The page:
Earlier this month, we took a deep dive into how brands can keep their communications strategy healthy in the lead up to the HFSS (high fat, salt or sugar) products promotion ban.
Since then, due to the on-going cost-of-living crisis the UK Government has made the decision to make a U-turn and delay some of the proposed promotion restrictions coming into effect until late next year.
This decision has been greeted with a real mixed response, some have celebrated that the proposed ban to BOGOF (Buy one Get One Free) offers has fallen through as it will help consumers cut supermarket shopping bills.
Whilst a host of healthier food brands who specialise in creating low-sugar and low-calorie snacks such as The Collective Dairy and Snackzilla have joined forces to write a letter to the Prime Minister in protest of the HFSS U-turn, suggesting they have been punished by the decision and it will lead to major food brands “swamping” the public with unhealthy food. Which will ultimately allow unhealthy cheaper brands to profit and flourish all whilst worsening the obesity crisis the UK faces.
We’ve also seen major supermarket chains falling on either side of the postponement ruling, with Sainsbury’s and Tesco opting to stick with the Government’s original October deadline to focus on making healthier food more affordable, whilst Morrisons have said that they will keep up deals on BOGOF offers through the cost-of-living crisis.
With the industry divided, there is a real need for brands to provide consumers with educational, clear and concise messages about their products and what their brand stands for. It perhaps isn’t too strong to suggest that if brands can engage audiences at this difficult time, there is an opportunity to secure brand advocates for life.
But how can brands engage with existing audiences and create relationships with new demographics?
Choose a side and stick with it
Decide is your brand for or against the HFSS delay, or is the obesity crisis something you can have a direct impact on? Don’t be afraid to be bold and talk about the issues at hand if there’s an authentic connection to your brand values. Consumers value brands that talk openly, or act, they are more likely to create an emotional connection and over time, convert to brand loyalists. Being a part of the debate also means you increase your share of voice in an extremely competitive, saturated FMCG marketplace – stand out from the crowd and increase your relevancy.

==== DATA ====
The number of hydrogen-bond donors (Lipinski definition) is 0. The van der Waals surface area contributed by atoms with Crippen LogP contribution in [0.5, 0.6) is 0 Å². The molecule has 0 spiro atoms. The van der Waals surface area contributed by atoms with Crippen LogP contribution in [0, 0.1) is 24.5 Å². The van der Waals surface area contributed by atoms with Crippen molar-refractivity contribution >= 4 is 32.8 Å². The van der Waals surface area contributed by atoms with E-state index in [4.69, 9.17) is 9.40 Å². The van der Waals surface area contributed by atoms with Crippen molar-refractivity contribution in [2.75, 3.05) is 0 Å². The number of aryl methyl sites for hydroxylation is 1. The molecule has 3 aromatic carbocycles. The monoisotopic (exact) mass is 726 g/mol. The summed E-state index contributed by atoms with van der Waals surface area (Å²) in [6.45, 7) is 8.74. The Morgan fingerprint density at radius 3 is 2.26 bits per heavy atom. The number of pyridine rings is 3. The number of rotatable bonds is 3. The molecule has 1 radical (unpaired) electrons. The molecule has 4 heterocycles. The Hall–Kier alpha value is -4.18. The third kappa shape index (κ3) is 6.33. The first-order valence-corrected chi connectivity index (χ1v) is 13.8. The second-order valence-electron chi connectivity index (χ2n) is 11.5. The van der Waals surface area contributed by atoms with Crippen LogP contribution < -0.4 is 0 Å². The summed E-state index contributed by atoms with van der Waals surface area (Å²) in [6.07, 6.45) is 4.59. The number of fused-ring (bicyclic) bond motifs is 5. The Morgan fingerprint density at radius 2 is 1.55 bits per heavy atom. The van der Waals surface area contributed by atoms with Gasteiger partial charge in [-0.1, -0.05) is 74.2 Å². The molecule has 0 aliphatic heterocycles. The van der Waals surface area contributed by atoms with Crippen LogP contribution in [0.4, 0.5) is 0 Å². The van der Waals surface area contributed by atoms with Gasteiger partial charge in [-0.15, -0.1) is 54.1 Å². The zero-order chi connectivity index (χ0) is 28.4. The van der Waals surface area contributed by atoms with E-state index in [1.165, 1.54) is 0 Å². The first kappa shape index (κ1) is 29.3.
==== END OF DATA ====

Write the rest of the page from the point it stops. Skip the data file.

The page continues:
Make sure you stick with this view over time, so consumers see it’s a genuine stance. Brands should be warned that jumping on a topic or a conversation to weigh once or twice isn’t enough. Consumers need to see you ‘walk the walk’ and provide consistent support over time to have the desired effect.
In times of uncertainty and fluctuating inflation rates, price increases are inevitable. if you have to up your prices, it’s ok – but just be honest about it. Transparency with your customers is everything. There’s enough negativity towards brands seen to be profiteering in the wrong circumstances.
Respect that your consumers are smart intelligent individuals who, if you share your supply chain or the true reason as to why you’ve had to increase your prices, will accept this reasoning and continue to respect and buy into your brand.
Trust and sincerity with your audience is everything- don’t jeopardise it because of a fear of open, real communication.
Use a multi-channel ‘community’ approach
Times have changed and peer to peer advocacy now holds the power to decide what’s popular and which brands get exposure and airtime.
That means a brands’ community can now define its ‘value’ – messaging strategies that are clear, but community focussed will be those that really win at times like these. Brands need to look at their entire ecosystem and ensure they are including community activations, channels and different ways to grow engagement via digital, and in real life.
Making sure your messaging is consistent across all these disciplines is crucial. Whether a consumer visits your website, social or attends a brand event – all touchpoints should bring it back to that same message to ensure it resonates. It’s vital people know who you are and what you stand for, and ultimately whether yours is a community they would like to be a part of.
If you’re a brand in the Food and Drink industry and interested in hearing more about how a PR strategy could help your brand navigate the HFSS U-turn, get in touch today.